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  • The Playlist
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    Sony Picks Up Michael Winterbottom's 'Bailout' Starring Jack Black, Filming To Start In January

    Film About The Amanda Knox Trial Also Still In The WorksWhen you're an independent filmmaker like Michael Winterbottom, who generally has a few projects on the go at any given time, it usually comes down financing and support to determine which film goes next and what remains on the backburner. And sometimes those decisions are made lightning fast. When we spoke to the director's frequent producing partner Andrew Eaton at the BFI London Film Festival last month, he was reserved about "Bailout" getting made saying, "That’s a juggling act between Jack Black’s schedule and whether we can do enough pre-sales to make it happen." Well, they need not worry. Sony Pictures Worldwide Acquisitions has landed the film for North America, South America, Australia, South Africa and Scandinavia and more kicking "Bailout" into gear with shooting begin in January.

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  • Thompson on Hollywood
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    Film Independent Spirit Awards' Jameson Grant: Accepting Submissions for Find Your Audience Award

    Film Independent's Spirit Awards is now accepting submissions for the Jameson FIND Your Audience Award, one of four filmmaker grants. The Jameson grant, in its second year and funded by Jameson Irish Whiskey, is designed to help build an audience for a feature length narrative or documentary filmmaker. In addition to the $40,000 grant, the winner will be featured at the Independent Spirit Awards on February 25 and will receive ongoing consultation from FIND. Jeff Malmberg's excellent documentary Marwencol was last year's winner.

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  • The Playlist
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    Soundtrack Details For 'We Bought A Zoo' Revealed, Includes Collab Between Jónsi & Cameron Crowe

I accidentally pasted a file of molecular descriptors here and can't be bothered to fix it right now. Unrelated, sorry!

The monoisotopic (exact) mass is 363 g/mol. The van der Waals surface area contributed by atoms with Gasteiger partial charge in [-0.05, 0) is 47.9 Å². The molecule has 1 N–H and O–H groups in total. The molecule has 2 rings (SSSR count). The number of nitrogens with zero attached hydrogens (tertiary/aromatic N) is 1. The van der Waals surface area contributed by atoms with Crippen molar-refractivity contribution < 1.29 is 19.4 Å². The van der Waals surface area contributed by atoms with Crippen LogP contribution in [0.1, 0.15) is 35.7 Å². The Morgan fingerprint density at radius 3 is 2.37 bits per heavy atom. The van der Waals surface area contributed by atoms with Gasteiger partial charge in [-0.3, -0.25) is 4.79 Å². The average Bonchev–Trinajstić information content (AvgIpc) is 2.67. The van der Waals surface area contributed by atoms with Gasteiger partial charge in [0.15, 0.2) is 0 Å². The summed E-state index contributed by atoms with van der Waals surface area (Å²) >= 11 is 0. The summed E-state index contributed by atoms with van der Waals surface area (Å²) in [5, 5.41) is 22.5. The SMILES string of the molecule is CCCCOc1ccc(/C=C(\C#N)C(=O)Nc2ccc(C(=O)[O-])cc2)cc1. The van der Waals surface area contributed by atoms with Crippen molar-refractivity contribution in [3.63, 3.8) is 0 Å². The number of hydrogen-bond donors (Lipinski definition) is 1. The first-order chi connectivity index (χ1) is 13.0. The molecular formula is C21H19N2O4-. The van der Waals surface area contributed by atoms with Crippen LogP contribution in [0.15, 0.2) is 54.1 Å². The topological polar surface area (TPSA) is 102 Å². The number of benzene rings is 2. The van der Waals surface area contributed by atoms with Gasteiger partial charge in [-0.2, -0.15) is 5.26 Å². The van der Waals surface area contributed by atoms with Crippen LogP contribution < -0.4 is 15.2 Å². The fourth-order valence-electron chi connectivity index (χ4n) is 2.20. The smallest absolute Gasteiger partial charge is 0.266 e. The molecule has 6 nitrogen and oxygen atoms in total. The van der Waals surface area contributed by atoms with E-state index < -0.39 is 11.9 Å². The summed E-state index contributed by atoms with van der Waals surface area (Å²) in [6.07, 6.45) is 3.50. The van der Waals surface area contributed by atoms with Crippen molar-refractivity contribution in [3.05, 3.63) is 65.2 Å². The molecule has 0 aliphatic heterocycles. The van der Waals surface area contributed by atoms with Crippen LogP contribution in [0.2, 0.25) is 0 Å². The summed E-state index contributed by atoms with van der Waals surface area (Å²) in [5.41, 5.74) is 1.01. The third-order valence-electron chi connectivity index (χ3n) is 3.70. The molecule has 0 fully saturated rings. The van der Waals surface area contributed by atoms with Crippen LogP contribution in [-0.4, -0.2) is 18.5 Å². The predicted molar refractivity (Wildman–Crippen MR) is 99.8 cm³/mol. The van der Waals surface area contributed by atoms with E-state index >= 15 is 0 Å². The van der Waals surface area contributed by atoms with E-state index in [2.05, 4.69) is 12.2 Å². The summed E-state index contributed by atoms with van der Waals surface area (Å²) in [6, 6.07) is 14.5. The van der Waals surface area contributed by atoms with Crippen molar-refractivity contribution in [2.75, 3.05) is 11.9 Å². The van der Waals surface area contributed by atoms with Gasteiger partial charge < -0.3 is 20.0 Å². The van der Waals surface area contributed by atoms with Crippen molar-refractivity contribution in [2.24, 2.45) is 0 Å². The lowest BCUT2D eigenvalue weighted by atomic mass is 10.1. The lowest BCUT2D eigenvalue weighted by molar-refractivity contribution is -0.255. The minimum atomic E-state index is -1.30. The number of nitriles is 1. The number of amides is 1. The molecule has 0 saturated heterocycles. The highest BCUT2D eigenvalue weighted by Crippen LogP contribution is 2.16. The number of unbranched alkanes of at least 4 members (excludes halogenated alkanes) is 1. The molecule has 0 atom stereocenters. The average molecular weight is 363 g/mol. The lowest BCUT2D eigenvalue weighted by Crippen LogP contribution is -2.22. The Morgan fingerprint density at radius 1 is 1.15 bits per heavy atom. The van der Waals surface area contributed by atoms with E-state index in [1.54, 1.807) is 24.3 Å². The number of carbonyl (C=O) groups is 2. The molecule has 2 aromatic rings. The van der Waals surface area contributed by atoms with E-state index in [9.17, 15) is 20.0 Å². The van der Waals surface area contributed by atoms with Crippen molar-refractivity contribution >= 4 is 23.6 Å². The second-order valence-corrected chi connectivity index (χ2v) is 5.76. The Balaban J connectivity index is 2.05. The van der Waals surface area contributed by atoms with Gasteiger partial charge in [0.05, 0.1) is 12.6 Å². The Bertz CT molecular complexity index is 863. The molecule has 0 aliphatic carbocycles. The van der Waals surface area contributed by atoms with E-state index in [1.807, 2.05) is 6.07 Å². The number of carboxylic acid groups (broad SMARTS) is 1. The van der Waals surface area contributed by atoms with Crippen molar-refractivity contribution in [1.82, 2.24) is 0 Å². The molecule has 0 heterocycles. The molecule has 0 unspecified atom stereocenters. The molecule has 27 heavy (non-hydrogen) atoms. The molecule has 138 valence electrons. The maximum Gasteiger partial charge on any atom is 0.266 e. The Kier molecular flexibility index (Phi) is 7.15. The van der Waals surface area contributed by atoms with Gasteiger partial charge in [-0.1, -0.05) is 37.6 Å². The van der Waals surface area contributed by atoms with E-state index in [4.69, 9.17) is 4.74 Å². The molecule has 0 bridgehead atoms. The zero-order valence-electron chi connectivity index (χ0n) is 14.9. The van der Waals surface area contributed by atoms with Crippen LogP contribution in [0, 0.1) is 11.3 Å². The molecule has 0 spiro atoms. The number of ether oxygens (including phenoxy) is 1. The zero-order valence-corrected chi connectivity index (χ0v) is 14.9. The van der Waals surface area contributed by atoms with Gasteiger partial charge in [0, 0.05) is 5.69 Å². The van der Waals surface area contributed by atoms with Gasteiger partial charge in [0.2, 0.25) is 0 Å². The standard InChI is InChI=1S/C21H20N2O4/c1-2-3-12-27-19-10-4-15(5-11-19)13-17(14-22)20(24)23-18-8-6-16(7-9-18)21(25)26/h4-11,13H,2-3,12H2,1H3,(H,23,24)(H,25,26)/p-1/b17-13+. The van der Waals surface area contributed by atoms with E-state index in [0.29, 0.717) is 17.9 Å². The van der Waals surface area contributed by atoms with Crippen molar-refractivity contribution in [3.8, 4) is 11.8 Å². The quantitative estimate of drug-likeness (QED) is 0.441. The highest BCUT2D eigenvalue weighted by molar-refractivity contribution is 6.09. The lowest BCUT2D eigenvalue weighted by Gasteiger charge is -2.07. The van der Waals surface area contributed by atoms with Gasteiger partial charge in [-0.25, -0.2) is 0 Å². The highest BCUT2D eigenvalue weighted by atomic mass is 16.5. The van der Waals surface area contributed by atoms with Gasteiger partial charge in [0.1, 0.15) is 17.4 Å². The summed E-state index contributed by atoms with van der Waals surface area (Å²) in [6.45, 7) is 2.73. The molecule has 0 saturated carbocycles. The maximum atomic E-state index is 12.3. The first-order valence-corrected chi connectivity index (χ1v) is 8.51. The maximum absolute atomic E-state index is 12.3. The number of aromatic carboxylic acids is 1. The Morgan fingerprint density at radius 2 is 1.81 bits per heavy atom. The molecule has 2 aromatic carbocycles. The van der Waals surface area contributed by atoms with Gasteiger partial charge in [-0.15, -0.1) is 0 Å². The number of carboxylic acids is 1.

Also Features 2 Brand New Songs From JónsiCameron Crowe has always been known for his keen ear for music, curating each of his films with a carefully selected soundtrack, but the forthcoming "We Bought A Zoo" marks the first time he's handed over the reins to a single artist. Over the summer it was revealed that Sigur Rós frontman Jónsi would be tuning up the film, but little did we know, Crowe himself would be lending an assist for one of the pieces for the movie.

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  • Thompson on Hollywood
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    AFM IN THE WORKS: Edgerton, Kidman, Dujardin, Del Toro, Cotillard, Watts, Wright, Wahlberg, Ibsen

    Naomi Watts, Robin Wright, James Frecheville (Animal Kingdom) and Xavier Samuel are on board to star in Anne Fontaine's (Coco Before Chanel) The Grandmothers, adapted from the 2003 novella by Nobel Prize-winner Doris Lessing by-- it's getting better--Christopher Hampton (Atonement, Dangerous Liaisons). In the story, two childhood friends/neighbors (Watts, Wright) each fall in love with the other's son, to the disgust of their wives. Sounds bizarre (and a bit like Toronto title The Oranges). Amazon sheds more light on it:

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  • REVERSEBLOG: the reverse shot blog
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    Castles Made of Sand: Genevieve Yue reports from the 2011 Abu Dhabi Film Festival